If you are currently working on a home remodeling project, demolition is going to be the first step. Demolition involves tearing down a wall or pulling up carpeting and hard flooring. After you are finished with the demolition, what do you do with all the materials you removed or tore down? Recycling is a great way to get rid of these items, since they are hauled away and you also help the environment. Here are some common items that can be recycled after a home demolition.
Old carpet often ends up in landfills because it is rarely wanted by other homeowners unless it is in excellent condition. Before you just throw away, ask local recycling centers if they will take your scraps of carpet and padding. Many of them will recycle your carpeting to avoid putting it in the landfills. You probably have large rolls of it after a demolition, especially if you are planning on installing hardwood flooring or replacing your carpets.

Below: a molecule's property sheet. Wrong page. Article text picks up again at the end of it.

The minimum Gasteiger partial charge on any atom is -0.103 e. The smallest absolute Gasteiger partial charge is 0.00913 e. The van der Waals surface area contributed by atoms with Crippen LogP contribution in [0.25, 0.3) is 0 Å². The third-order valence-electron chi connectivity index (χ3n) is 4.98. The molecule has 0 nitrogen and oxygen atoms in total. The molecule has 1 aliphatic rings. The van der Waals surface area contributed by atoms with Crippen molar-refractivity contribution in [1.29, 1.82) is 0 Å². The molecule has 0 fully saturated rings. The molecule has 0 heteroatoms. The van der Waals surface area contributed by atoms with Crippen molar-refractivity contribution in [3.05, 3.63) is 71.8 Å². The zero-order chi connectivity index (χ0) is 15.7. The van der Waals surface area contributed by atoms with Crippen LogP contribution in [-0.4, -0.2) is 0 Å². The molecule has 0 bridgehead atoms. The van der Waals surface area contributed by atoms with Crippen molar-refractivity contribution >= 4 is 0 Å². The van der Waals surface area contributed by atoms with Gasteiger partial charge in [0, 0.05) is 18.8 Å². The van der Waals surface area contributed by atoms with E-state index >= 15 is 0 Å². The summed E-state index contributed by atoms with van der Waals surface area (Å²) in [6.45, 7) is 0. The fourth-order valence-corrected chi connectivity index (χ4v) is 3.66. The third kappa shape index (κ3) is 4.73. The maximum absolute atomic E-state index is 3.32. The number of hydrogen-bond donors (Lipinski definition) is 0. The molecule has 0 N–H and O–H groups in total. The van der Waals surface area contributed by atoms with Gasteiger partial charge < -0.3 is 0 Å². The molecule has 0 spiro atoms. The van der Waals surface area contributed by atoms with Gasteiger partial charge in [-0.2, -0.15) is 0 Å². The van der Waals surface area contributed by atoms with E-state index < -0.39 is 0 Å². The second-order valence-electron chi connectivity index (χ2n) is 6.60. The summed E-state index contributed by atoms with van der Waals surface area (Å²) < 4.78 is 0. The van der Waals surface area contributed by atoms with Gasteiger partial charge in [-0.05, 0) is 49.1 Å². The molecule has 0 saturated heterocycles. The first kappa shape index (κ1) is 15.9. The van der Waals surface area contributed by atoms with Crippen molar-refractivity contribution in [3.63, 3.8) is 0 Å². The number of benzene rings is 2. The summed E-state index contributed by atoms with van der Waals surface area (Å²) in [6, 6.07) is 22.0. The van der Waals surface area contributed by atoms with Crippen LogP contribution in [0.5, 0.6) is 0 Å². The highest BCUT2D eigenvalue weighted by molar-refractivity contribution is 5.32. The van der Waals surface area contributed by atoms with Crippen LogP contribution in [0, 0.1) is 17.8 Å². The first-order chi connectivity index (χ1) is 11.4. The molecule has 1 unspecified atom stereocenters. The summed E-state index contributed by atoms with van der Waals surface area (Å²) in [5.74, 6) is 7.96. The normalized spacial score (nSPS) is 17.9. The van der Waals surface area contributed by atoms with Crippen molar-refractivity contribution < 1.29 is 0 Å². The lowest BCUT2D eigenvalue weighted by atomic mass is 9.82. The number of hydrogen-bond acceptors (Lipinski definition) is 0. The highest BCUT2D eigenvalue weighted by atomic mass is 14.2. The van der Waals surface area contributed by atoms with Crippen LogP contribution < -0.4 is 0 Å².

You may also be able to find a carpeting company that will take some of your scraps and reuse them for other purposes. Recycling of carpeting is usually done by separating the nylon fibers from the backing, and then using those fibers in new yarn.
You should never just throw away wood that is torn down during demolition, whether it is small scraps or large planks of wood. Wood can always be reused and recycled. You might want to save some of it to have firewood or to create smaller home improvement projects. If you don’t have a use for it, call local lumber companies to see if they want to pick it up. They often pick it up for free if you’re willing to give it away to them for them to reuse. For recycling outside of lumber companies, you can either send it to a regular recycling center that takes wood or a specialized wood recycling facility.
Your concrete scraps can also be recycled and kept away from local landfills. The concrete can be converted into aggregates for roads, highways, patios and decks for homeowners, and various other projects. It may also be broken up into smaller pieces to be used for gravel to reduce the necessity for gravel mining, as well as being cut into chunks for pavers and concrete stepping stones. Like other materials, start with a local recycling company, such as the one represented at http://www.auburndisposal.com. Even if they don’t take concrete, they will have resources for where to bring your concrete scraps.